Voluntary ESG disclosures are becoming a strategic move and customary for organizations beyond what is mentioned above. ESG reporting was mostly done voluntarily in India based on the initiatives of a business until SEBI mandated the top 1000 listed entities to mandatorily report.

The Regulatory Institution for banks in India, the RBI is also the Central Bank. The RBI highlighted in a paper it published in the year 2021 about ‘green finance’ laying down emphasis on it coming to the forefront for public policymaking and analysis. It also focuses on digital transformation and AI assisting in data capturing and analytics and a smooth nexus between technology and human functioning. It will facilitate us to assess the progress of the regulated entities in managing climate risks and their progress and initiatives in regulating risk mitigation for further environmental degradation.
With the development of space technology and building systems and platforms with satellite remote sensing, the scope for more solutions and opportunities will open in restoration and reviving the environment while ensuring corporate sustainability.
An illustration or example of this can be detecting hotspots in a city with no green cover by satellite remote sensing and strategizing plantation drives and reviving that area by inclusion of the community in that environment. Similarly replenishing the water tables that the satellite remote sensing technologies will warn us are getting depleted.
The idea is to involve corporates to also come up with solutions in affected areas or take responsibility for affected areas while complying with submitting the ESG scorecards in line with the frameworks. Such activities or operations may be incentivized by the Government by financial instruments or other innovative ideas.
a) On 26th of October 2021, SEBI floated the ‘Consultation Paper on introducing disclosure norms for ESG Mutual Fund Schemes ’. The objective was to ensure that the ESG schemes are implemented in letter and spirit, reflect consistency, transparency, and responsiveness, and are in line with the documented investment policy, strategy, and investments. It also proposed to limit investments by asset management companies to securities that have BRSR disclosures.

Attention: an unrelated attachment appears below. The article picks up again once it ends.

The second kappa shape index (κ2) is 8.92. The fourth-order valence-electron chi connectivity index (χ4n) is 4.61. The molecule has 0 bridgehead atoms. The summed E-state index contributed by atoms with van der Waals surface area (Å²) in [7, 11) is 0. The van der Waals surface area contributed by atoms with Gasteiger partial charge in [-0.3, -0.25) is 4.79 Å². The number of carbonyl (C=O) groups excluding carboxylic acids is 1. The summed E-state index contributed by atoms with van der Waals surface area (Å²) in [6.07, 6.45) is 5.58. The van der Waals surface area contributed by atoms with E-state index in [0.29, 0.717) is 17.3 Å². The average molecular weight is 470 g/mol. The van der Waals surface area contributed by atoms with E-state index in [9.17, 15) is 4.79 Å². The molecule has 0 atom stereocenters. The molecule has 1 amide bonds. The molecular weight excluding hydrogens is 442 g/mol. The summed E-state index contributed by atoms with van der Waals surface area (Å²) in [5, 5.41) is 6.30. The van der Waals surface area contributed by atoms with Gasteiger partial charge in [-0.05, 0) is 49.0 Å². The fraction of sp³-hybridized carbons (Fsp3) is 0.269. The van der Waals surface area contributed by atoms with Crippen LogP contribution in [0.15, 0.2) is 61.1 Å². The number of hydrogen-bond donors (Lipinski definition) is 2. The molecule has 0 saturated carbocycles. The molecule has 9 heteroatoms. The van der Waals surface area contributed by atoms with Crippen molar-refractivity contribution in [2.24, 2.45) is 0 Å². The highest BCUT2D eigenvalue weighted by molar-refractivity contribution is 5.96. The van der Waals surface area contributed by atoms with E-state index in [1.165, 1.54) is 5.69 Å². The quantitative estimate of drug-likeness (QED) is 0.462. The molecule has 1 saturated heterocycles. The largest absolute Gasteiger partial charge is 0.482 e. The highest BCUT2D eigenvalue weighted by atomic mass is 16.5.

b) On 24th of January 2022, SEBI issued the ‘Consultation Paper on ESG Rating Providers for Securities Markets ’ that was not subject to regulatory oversight’ and proposed to notify a regulatory framework to develop a more reliable and comparable ESG rating system that is capable of streamlining and standardizing ESG ratings across the companies.
c) In the month of May 2022, SEBI constituted an advisory committee on ESG matters with the terms of reference of the committee including developing a comprehensive and reliable approach, indicators, and disclosures for ESG ratings, and enhancements to the scope of the BRSR. and other norms for ESG funds and resilient supply chains.
d) In the month of August 2022, SEBI issued the ‘Consultation Paper on Green and Blue Bonds as a Mode of Sustainable Finance ’ to delineate the definition of green debt securities. It also introduced ‘blue bonds’ and reduced the compliance cost for issuers of these securities and these proposals were aimed at aligning the regulatory framework with the updated Green Bond Principles (GBP) published by the International Capital Market Association (ICMA).
e) In the month of January 2022, SEBI introduced the ‘Consultation Paper on ESG Rating Providers for Securities Markets’ and laid out the minimum standards expected from ERPs, and identified key users of ESG ratings.

The financial bonds that are used to fund/ finance projects that have a positive impact on the environment and the social structure are referred to as green bonds/ social bonds or impact bonds.
a) Green bonds are referred to as bonds that are used to finance projects having a positive impact on the environment and working towards carbon-neutral development. Examples of such projects are renewable energy projects, green buildings, and energy-efficient projects. A report published by the Reserve Bank of India in January 2021 suggested that green bonds have constituted 0.7% of total bond issuance since 2018. It stated that the banks that were lending finances to the non-conventional energy sector constituted 7.9 percent of outstanding bank credit to the Indian Electricity Sector by the end of March 2020. The Securities and Exchange Board of India had issued 14 green bonds by the end of June 2022 in the Indian Market under the current framework.
Municipal Corporation of Ghaziabad was the first organization in April 2021 to issue the first green bond issued in India. Further, in the year 2022, the Government announced the issuance of the first sovereign green bonds to fund green infrastructure and further catalyze the strengthening of India’s green finance market.
b) Social bonds are bonds or instruments that are used to finance projects that have a positive impact on society and help sustainably raising the standards of living. Some examples of social bonds are affordable housing, affordable education, equal opportunity of education and job, affordable and effective healthcare, etc. and that is why social bonds are also gaining attention.
Pimpri-Chinchwad Municipal Corporation and the United Nations Development Programme India signed an MoU to create the first social impact bond of India in 2021.